With these underlying cultural tensions creating a psychology of illogicality, a war sparked in Kashmir over, for instance, access to water from the Siachen Glacier, could prove fatal for us all. We will have ourselves to blame, in part, for not pressuring our leaders to forge peace: if there’s anyone left to blame after the atoms are split., August 7. TJ Coles is director of the Plymouth Institute for Peace Research and the author of several books, including Voices for Peace (with Noam Chomsky and others) and Fire and Fury: How the US Isolates North Korea, Encircles China and Risks Nuclear War in Asia (both Clairview Books).

Why nuclear weapons will always be with us until the END (Revelation 16)

Nuclear explosion over Nagasaki, 1945 (picture-alliance/dpa/Nagasaki Atomic Bomb Museum)

Opinion: Why nuclear weapons will always be with us

With the dropping of the atomic bombs on Hiroshima and Nagasaki 75 years ago, a new form of horror came into the world. There is only one sure way to ever get rid of these weapons, says Felix Steiner.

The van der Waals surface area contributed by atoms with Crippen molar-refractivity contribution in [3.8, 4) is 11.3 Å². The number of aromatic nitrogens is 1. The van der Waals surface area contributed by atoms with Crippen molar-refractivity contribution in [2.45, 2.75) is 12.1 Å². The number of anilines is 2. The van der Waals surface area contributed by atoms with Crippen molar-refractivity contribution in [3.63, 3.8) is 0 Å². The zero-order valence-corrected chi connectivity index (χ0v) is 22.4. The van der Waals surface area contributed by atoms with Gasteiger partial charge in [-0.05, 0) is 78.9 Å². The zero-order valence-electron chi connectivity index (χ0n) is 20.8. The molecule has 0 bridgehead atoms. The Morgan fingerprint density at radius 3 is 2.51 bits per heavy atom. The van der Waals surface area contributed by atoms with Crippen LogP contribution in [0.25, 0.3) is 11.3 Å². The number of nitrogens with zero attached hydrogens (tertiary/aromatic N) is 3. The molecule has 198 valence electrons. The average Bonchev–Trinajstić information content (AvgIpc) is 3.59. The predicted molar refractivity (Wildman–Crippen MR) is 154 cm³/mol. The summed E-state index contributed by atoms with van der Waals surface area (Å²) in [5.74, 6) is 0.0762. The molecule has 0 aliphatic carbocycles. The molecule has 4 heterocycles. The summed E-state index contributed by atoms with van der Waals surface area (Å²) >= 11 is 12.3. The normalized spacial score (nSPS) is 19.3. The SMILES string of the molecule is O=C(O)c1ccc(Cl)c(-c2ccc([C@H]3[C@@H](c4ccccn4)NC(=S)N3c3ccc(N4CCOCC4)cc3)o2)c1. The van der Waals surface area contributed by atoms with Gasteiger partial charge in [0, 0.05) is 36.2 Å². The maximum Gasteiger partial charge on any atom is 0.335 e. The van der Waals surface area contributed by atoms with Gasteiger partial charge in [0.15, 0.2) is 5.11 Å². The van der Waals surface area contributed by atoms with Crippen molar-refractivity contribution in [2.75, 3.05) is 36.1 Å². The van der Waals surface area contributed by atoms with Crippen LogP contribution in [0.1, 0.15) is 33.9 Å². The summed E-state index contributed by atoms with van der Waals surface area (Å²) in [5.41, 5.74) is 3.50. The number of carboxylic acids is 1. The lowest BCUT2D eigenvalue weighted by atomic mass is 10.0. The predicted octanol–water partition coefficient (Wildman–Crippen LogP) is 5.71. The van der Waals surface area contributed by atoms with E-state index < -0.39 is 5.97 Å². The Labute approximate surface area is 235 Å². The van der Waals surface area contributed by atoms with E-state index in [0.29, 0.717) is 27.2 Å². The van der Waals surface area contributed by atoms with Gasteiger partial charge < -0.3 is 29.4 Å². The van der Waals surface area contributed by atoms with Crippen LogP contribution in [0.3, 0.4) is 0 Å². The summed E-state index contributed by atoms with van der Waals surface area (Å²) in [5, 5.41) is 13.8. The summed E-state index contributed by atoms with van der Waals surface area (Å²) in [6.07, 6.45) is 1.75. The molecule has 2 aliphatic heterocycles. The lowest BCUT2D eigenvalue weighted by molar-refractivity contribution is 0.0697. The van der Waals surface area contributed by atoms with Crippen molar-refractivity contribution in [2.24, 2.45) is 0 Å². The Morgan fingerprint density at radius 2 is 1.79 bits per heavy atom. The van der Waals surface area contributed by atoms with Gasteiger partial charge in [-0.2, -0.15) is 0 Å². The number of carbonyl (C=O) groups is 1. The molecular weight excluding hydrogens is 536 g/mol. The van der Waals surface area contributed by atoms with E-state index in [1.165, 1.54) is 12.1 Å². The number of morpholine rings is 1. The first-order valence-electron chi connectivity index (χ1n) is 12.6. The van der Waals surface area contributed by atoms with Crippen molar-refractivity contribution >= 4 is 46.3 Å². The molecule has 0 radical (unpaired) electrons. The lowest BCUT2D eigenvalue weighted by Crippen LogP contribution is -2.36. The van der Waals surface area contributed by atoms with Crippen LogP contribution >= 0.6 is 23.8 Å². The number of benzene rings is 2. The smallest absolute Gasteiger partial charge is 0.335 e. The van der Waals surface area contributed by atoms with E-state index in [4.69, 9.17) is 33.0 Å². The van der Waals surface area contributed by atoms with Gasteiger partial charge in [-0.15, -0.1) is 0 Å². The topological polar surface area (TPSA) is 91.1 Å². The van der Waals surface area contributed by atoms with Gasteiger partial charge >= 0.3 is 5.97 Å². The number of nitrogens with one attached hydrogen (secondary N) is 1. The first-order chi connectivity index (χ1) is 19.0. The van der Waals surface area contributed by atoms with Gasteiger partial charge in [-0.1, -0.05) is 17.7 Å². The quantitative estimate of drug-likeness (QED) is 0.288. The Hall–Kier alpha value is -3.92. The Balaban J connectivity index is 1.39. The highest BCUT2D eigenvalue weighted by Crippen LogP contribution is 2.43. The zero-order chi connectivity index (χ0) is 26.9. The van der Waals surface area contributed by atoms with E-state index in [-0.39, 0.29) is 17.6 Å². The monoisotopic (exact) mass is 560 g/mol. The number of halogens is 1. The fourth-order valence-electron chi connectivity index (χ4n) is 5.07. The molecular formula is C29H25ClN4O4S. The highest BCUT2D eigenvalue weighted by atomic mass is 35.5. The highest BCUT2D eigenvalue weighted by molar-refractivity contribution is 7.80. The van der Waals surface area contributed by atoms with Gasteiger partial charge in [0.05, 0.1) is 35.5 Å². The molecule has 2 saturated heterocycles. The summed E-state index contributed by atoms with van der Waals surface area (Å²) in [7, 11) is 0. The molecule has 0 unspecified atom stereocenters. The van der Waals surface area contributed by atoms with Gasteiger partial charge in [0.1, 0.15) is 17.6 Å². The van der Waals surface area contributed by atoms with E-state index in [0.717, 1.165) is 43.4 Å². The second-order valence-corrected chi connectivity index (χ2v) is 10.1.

The people of every era have fought each other with the most modern weapons at their disposal. Prohibitions are of no use at all, because someone will always use whatever science is available to gain an advantage.

My social studies teacher provoked me with this wisdom almost 40 years ago — at the height of the NATO rearmament debate. To this day, the teacher — he passed away some time ago — has been right.

Only about a third of the number of nuclear warheads that existed then are still around today. But their destructive potential has changed only slightly. For any rational person this is quite insignificant: What difference does it make whether humanity can extinguish itself 10 or a 100 times over? Once is enough.

Nuclear weapons as a guarantee

Much more crucial is to consider who has nuclear weapons now. With North Korea and Pakistan, two new states have joined the list of nuclear nations in the past 40 years, which clearly demonstrates the basic problems of arms control and non-proliferation treaties.

Take North Korea: Dictator Kim Jong Un has already met US President Donald Trump twice, laughing and shaking hands, then doing whatever it wants. Then there is Iran, which does not yet have a bomb, but which (with good reason) is said to have ambitions. And would Ukraine — knowing that Russia had annexed the Crimea — return the nuclear weapons on its territory to Moscow today? We learn: Whoever has the most deadly of all weapons feels safer.

Japan: Tribute to atomic bomb victims in Nagasaki